War on Three Fronts: Europe, the Pacific, and at Home 


On September 1, 1939, Germany launched an invasion of Poland, the event that started the Second World War. While the United States remained neutral, it was committed to aiding its allies in Europe, although America would enter the war after the Japanese launched a surprise attack on Pearl Harbor on December 7, 1941. For two years, the United States would hop from island to island in the Pacific, from Midway to Guadalcanal, while it formulated a plan to fight the Germans in Europe. In November 1942, the Allies launched Operation Torch, an invasion of North Africa, which was the first involvement of US troops against Germany. After its success, the Allies set their sights on Sicily, launching an invasion in July of 1943. ​

Yesterday, December 7, 1941—a date which will live in infamy—the United States of America was suddenly and deliberately attacked by the naval and air forces of the Empire of Japan.

              -President Franklin D. Roosevelt​

While the war was being fought in Europe, North Africa, and the Pacific, the military was in desperate need of one thing: men. To facilitate this, the United States implemented the draft, a system of compulsory enlistment for able-bodied men to fight in the war. The initial draft was implemented in 1940, the first peacetime draft in American history, and several more would begin throughout the course of the war. To maintain morale, President Roosevelt called for the creation of the United Service Organizations, a non-profit charity focused on providing entertainment to American troops across the country and overseas.​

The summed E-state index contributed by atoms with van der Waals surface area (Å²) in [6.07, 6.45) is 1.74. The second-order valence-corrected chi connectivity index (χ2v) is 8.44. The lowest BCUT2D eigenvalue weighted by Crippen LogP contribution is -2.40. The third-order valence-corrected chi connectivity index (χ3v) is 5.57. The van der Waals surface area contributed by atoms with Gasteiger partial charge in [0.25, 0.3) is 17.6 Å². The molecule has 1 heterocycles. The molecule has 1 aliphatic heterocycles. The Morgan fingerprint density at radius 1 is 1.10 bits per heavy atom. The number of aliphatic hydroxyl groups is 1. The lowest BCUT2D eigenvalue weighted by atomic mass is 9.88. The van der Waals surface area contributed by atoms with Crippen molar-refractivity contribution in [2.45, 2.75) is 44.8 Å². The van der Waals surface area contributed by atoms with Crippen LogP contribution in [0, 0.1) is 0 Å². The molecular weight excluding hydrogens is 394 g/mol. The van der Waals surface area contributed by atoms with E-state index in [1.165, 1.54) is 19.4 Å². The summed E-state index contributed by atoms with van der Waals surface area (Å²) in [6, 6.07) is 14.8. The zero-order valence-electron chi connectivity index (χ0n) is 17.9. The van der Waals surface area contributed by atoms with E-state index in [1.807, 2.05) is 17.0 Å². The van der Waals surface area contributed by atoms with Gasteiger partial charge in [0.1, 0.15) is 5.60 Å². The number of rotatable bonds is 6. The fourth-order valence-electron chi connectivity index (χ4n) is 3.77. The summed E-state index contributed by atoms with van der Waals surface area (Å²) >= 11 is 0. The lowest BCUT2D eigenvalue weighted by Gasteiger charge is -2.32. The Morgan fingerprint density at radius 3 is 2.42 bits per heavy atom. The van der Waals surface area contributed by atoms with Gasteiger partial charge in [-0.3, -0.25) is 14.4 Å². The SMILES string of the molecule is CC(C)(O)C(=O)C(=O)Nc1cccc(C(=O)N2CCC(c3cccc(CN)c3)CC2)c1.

Women working at a munitions factory in Manitowoc, WI. (Circa 1944) University of Wisconsin–Madison Library . 

Draft card. Ancestry.com. 


With more and more of the male working class being drafted into service, the home front needed people to fill its workforce and support the war effort. Women took up many of the jobs typically performed by men, working in manufacturing jobs for everything from bullets to tanks and aircraft to help the soldiers on the front line. They would plant victory gardens to supplement their rations, freeing up food for the government to ship overseas. And in desperate need of a morale boost, the branches of the Armed Forces replaced the members of their military bands with women, officially enlisting women into the military for the first time in US history​